A charge-off is a negative mark on your credit report that occurs when a debt has been left unpaid and the creditor determines the money to be uncollectible.
Charge-offs can be filed within 90 days of a late payment, though most creditors wait up to 180 days after a late payment. However, if your debt has been listed as a charge-off, this does not imply you are no longer responsible for the debt.
After being listed as a charge-off, debt can be sold by a creditor to a third-party collection agency. This will make it more difficult for you to resolve the charge-off and remove it from your credit report.
Why is my debt being charged off?
Creditors determine these unpaid debts to be uncollectible so they can remove them from their accounting books and write them off in their taxes. Although the debt is considered a loss for the credit company, they can still expect to recover their expenses through tax.
How does a charge-off affect a credit score?
Charge-offs can remain on your credit report as long as seven years from the date the account was listed as uncollectible. If you have even one charge-off on your credit report, creditors will view you as a high-risk loaner. You will likely be denied any new loans with a charge-off on your credit report.
A charge-off can be removed before the seven-year mark, but allowing it to remain on your credit report for any duration can be seriously damaging to your credit score.
How long does a paid charge-off affect my credit score?
Even a paid charge-off will remain on your credit report for seven years. Though paying a charge-off sounds like a simple solution, it does not change how long the charge-off will be visible on your credit history.
Should I pay charge-off accounts?
Paying a charge-off may improve your credit score slightly and will lessen the impact of the item over time, though it will still appear as a negative influence on your credit report. This can hurt your chances for credit approval when applying for new credit cards, loans or competitive interest rates.
Before paying a charge-off, consider the implications of your decision to pay. The charge-off’s age and other factors may make a difference in whether you should pay it or leave it unpaid.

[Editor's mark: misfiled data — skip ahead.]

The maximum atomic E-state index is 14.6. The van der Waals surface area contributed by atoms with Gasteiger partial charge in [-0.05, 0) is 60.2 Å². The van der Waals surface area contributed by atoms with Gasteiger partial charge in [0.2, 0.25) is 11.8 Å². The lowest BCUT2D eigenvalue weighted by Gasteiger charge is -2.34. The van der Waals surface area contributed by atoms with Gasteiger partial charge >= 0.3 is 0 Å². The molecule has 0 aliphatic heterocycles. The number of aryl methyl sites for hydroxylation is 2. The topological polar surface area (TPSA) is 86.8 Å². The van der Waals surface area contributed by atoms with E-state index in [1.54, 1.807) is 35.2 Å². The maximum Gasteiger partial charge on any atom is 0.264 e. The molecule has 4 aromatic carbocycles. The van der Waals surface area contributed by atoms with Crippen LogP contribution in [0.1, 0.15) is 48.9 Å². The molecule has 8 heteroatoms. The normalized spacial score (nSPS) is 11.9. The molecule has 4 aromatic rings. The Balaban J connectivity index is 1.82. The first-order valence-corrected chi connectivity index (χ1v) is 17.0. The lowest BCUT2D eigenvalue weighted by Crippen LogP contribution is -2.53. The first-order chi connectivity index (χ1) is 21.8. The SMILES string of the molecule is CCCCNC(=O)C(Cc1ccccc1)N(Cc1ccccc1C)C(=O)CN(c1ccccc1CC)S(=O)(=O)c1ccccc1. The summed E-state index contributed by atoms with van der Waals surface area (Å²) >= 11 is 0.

When should I pay a charge-off?
There are several scenarios that may make paying a charge-off the best option. Consider paying a charge-off when:
- The creditor will delete or re-age it. Some creditors may agree to delete a charge-off from your report if you make the full payment. It is also possible to re-age the account, which may make it appear as though you settled the debt in a more timely fashion.
- You need to pay the charge-off to qualify for a home loan. The mortgage industry often requires that all outstanding debts be settled before approval for a loan. Ask the home loan lender if a partial payment is enough to satisfy their loan requirements.
- The charge-off is recent. If the charge-off is new, it can be easier to have the account removed from your credit report entirely if the debt has not been sold to a third-party collector. A new charge-off will likely trigger a significant drop in your credit score and will be even more drastic the higher your original score was.
When should I leave a charge-off unpaid?
In some cases, collection agencies may try to fool you into paying old charge-offs. If the debt is close to being “time-barred,” or past its expiration date of collection, collectors will no longer be able to sue you for collection. They may use a barrage of high-pressure tactics to get you to pay these debts before they are unable to collect.
Collections agencies may also increase their pressure on you to pay the charge-off if the debt is nearing its reporting limit. Debt collectors will try to collect on accounts that are about to fall off your credit report because they will lose leverage once the debt is past its reporting time.
In these situations, it may be more advantageous to leave a charge-off unpaid until you’ve spoken with a professional about how to handle old charge-offs.
Additionally, you should consider leaving a charge-off unpaid when:
- The charge-off is listed for more than one company. If your debt has been sold to a third-party collections agency, it will be listed on your report multiple times. After debt has been sold by the original creditor, it may change hands many times to multiple third-party collection agencies. Confirm which agency actually owns the debt to ensure you don’t pay someone who no longer owns the debt.